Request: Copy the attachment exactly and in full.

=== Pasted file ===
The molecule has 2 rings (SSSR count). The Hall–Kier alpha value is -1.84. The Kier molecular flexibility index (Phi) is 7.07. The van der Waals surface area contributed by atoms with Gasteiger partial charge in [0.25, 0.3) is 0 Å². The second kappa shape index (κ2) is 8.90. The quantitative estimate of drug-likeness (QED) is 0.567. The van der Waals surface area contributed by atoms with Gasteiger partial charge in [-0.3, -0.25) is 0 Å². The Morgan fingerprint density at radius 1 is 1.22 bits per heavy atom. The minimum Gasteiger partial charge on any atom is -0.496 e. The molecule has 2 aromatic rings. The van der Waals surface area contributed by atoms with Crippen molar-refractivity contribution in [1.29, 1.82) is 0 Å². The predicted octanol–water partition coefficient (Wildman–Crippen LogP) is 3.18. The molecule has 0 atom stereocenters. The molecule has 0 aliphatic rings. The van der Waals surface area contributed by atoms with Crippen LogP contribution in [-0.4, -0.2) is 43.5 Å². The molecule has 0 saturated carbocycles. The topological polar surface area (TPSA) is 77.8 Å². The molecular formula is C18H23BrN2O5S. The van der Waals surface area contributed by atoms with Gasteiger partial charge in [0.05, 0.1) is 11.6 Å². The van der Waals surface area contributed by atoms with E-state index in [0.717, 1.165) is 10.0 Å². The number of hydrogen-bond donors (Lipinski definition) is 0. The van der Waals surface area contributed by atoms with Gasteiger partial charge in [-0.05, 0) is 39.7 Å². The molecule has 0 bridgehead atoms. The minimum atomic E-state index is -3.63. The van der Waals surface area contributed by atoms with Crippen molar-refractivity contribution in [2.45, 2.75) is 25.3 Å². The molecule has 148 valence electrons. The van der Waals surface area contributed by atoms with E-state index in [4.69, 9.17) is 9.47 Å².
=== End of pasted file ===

The molecule has 2 rings (SSSR count). The Hall–Kier alpha value is -1.84. The Kier molecular flexibility index (Phi) is 7.07. The van der Waals surface area contributed by atoms with Gasteiger partial charge in [0.25, 0.3) is 0 Å². The second kappa shape index (κ2) is 8.90. The quantitative estimate of drug-likeness (QED) is 0.567. The van der Waals surface area contributed by atoms with Gasteiger partial charge in [-0.3, -0.25) is 0 Å². The Morgan fingerprint density at radius 1 is 1.22 bits per heavy atom. The minimum Gasteiger partial charge on any atom is -0.496 e. The molecule has 2 aromatic rings. The van der Waals surface area contributed by atoms with Crippen molar-refractivity contribution in [1.29, 1.82) is 0 Å². The predicted octanol–water partition coefficient (Wildman–Crippen LogP) is 3.18. The molecule has 0 atom stereocenters. The molecule has 0 aliphatic rings. The van der Waals surface area contributed by atoms with Crippen LogP contribution in [-0.4, -0.2) is 43.5 Å². The molecule has 0 saturated carbocycles. The topological polar surface area (TPSA) is 77.8 Å². The molecular formula is C18H23BrN2O5S. The van der Waals surface area contributed by atoms with Gasteiger partial charge in [0.05, 0.1) is 11.6 Å². The van der Waals surface area contributed by atoms with E-state index in [0.717, 1.165) is 10.0 Å². The number of hydrogen-bond donors (Lipinski definition) is 0. The van der Waals surface area contributed by atoms with Gasteiger partial charge in [-0.05, 0) is 39.7 Å². The molecule has 0 bridgehead atoms. The minimum atomic E-state index is -3.63. The van der Waals surface area contributed by atoms with Crippen molar-refractivity contribution in [2.45, 2.75) is 25.3 Å². The molecule has 148 valence electrons. The van der Waals surface area contributed by atoms with E-state index in [4.69, 9.17) is 9.47 Å².